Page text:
Hypothesis formation is a major computational burden for any multiple hypotheses tracking (MHT) method. In particular, a track-oriented MHT method defines compatible tracks to be tracks not sharing common observations and then re-forms hypotheses from compatible tracks after each new scan of data is received. The Cheap Joint Probabilistic Data Association (CJPDA) method provides an efficient means for computing approximate hypothesis probabilities. This paper presents a method of extending CJPDA calculations in order to eliminate low probability track branches in a track-oriented MHT method. The method is tested using IRST data. This approach reduces the number of tracks in a cluster and the resultant computations required for hypothesis formation. It is also suggested that the use of CJPDA methods can reduce assignment matrix sizes and resultant computations for the hypothesis-oriented (Reid’s algorithm) MHT implementation.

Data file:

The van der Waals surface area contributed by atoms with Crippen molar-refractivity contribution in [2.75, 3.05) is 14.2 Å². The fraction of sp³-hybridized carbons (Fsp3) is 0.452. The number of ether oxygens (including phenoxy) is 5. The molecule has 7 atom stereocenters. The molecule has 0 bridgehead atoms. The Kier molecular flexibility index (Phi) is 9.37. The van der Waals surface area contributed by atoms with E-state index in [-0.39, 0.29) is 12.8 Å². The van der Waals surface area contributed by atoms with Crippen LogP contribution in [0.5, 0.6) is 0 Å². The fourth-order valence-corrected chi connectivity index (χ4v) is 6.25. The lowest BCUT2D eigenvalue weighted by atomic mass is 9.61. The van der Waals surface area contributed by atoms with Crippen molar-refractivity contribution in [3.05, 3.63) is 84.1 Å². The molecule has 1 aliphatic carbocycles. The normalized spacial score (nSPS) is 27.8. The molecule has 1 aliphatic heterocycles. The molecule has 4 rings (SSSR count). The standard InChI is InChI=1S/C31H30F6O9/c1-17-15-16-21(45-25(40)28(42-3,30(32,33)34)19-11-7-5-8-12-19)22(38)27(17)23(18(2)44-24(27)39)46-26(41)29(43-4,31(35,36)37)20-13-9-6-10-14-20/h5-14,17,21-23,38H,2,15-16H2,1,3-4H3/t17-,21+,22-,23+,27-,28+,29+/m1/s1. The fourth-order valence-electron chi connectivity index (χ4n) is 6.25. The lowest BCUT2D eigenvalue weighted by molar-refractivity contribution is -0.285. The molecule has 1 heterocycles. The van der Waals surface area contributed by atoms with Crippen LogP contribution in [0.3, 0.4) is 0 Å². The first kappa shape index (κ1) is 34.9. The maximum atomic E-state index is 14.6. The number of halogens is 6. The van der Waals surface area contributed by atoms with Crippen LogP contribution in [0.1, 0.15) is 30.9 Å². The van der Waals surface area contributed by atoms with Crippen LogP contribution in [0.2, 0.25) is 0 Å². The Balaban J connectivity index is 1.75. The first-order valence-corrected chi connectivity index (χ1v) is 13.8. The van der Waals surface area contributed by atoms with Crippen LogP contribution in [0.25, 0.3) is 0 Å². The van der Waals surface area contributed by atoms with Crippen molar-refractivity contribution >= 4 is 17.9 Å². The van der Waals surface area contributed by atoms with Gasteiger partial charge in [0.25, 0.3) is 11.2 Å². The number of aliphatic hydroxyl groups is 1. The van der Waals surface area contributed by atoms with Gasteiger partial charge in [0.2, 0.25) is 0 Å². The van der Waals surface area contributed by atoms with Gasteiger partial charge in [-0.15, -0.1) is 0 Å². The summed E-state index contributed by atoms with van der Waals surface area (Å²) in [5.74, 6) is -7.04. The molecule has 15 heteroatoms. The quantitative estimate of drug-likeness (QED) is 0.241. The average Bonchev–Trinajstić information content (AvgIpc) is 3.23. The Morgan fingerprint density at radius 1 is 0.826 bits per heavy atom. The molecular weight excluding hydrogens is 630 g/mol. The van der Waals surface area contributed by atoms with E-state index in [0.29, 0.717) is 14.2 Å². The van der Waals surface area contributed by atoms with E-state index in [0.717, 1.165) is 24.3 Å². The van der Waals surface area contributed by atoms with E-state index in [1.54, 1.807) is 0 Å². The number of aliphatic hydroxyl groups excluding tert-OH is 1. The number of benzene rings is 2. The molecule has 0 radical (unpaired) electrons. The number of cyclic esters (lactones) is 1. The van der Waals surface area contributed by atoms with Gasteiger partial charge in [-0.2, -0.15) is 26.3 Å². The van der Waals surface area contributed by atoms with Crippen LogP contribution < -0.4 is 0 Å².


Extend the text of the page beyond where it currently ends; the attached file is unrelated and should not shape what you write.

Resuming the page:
Typically, a tracker receives the position coordinates of the threshold exceedances from the detection process. The threshold nonlinearity serves to prevent superfluous data from entering the tracker; it also prevents other information about a detection from being used by the tracker. Track features were developed to provide a shunt for useful information around the detection threshold. Track features such as the measured C(C+N)R of a detection or local measures of clutter severity have been shown to significantly reduce track confirmation times and the probability of confirming a false track. This paper considers the development of track features for multispectral data. The multispectral track features are used in conjunction with available spatial and temporal track features. Ideally, multispectral track features would provide the tracker with information about how target-like the spectral signature of a detection is. Unfortunately, the spectral signature of the target is unknown a priori because of its dependence upon unmeasured environmental variables, uncertainties in factors effecting the emissivity and reflectivity of the target's surface and unknown operating history. This prevents the general development of a multispectral track features that provide target- likeness. The alternative, which is developed in this paper, is to use the consistency of the spectral signatures of the detections that form a track as a track feature. This multispectral track feature helps suppress the formation of tracks from random detections. It also inhibits a true track from branching to a false detection. Finally, it reduces the true track confirmation time.